His final suggestion is the pandemic stimulus made the economy less rate sensitive, meaning the Fed will need to wait for the impact of the hikes.

“The bottom line is that the Fed is in an unenviable position of having to figure all of this out without much of a compass,” Weisman said.

“The statement explicitly recognizes the recent deterioration in inflation dynamics,” said Brian Coulton, Fitch Ratings chief economist. The three latest inflation and wage data reports were too high and the labor market remains strong, he noted, limiting the “risk to the Fed’s employment mandate from waiting longer before embarking on rate cuts.”

However, Coulton said, “the risk of failing to get inflation down on a sustained basis seems to be rising as each week goes by. Patience is the watchword now for the Fed and the risk of fewer or no rate cuts this year is growing.”

Economic data will allow the Fed to be patient before cutting rates, said Whitney Watson, co-chief investment officer and co-head of fixed income and liquidity solutions at Goldman Sachs Asset Management.

“We expect the downtrend in inflation has been delayed, not derailed,” Watson said. “As for the Fed’s balance sheet reduction today’s decision to taper quantitative tightening is a nod to liquidity considerations in the financial system, rather than a shift in direction.”

“Policy is restrictive and weighing on demand,” Federal Reserve Board Chair Jerome Powell said in response to a question during his press conference.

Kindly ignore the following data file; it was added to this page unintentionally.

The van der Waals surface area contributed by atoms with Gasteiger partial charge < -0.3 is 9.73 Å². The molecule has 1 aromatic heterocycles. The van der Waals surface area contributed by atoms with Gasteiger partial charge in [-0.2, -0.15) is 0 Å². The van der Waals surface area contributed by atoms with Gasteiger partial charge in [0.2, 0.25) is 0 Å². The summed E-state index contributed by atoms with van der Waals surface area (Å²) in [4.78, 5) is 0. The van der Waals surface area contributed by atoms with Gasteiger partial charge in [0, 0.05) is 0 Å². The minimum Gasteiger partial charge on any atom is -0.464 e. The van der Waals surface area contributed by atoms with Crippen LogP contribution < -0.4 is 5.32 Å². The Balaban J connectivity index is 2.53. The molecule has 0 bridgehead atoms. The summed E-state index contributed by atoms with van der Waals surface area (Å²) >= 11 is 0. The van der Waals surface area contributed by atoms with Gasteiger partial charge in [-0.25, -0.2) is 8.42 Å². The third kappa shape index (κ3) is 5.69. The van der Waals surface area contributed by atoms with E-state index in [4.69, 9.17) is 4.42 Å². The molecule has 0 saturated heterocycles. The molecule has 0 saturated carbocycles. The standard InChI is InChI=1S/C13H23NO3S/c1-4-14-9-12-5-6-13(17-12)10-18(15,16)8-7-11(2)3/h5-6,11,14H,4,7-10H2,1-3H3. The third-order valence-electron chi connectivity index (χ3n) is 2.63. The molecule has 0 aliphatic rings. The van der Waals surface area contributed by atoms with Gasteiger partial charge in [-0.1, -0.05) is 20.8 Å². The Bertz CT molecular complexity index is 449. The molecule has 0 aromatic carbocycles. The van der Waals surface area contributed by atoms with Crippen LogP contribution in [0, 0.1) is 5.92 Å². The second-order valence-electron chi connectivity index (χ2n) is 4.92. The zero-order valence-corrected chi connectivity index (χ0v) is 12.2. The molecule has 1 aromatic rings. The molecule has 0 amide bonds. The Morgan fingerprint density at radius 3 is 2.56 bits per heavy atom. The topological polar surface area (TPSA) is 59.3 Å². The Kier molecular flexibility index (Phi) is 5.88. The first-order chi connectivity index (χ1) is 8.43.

“It’s unlikely the next policy rate move will be a hike,” he said. “We’d need to see persuasive evidence that our policy stance is not sufficiently restrictive to bring inflation down to 2%” to consider a hike, and “we’re not seeing that.” He added that the Fed would not be satisfied if inflation remained at 3% and asserted that the FOMC would get inflation down to the target level.

Powell said inflation remains too high and he expects further progress on inflation this year, “I don’t know that it will be sufficient, I don’t know that it won’t” be enough to allow rate cuts.

Regarding the coming elections and monetary policy, Powell said, “We’re always going to do what we think the right thing for the economy is when we come to that consensus. We’re not looking at anything else.”

Negotiated calendar
The New Jersey Higher Education Student Assistance Authority is set to price Thursday $226.550 million of student loan revenue and refunding bonds, Series 2024, consisting of $24.8 million of Series A (/AA//), serials 2027-2033; $176 million of Series B (/AA//), serials 2027-2033, term 2045, and $25.75 million of Series C (/BBB//), serial 2054. RBC Capital Markets.

San Francisco (Aa1/AA+/AAA/) is set to price Thursday $218.56 million of tax-exempt Multiple Capital Improvement Projects refunding certificates of participation, Series 2024-R1. RBC Capital Markets.

The University of Massachusetts Building Authority (Aa2/AA-/AA-/) is set to sell $152.085 million of senior project revenue bonds, Series 2024-1, at 10:15 a.m. Thursday.

The Washoe County School District, Nevada, (Aa3/AA//) is set to sell $130 million of limited tax GO school improvement bonds, Series 2024A, at 11:30 a.m. Thursday.

The Nauset Regional School District, Massachusetts, is set to sell $120.5 million of unlimited tax GO school bonds, at 11 a.m. Thursday.

Gary Siegel contributed to this story.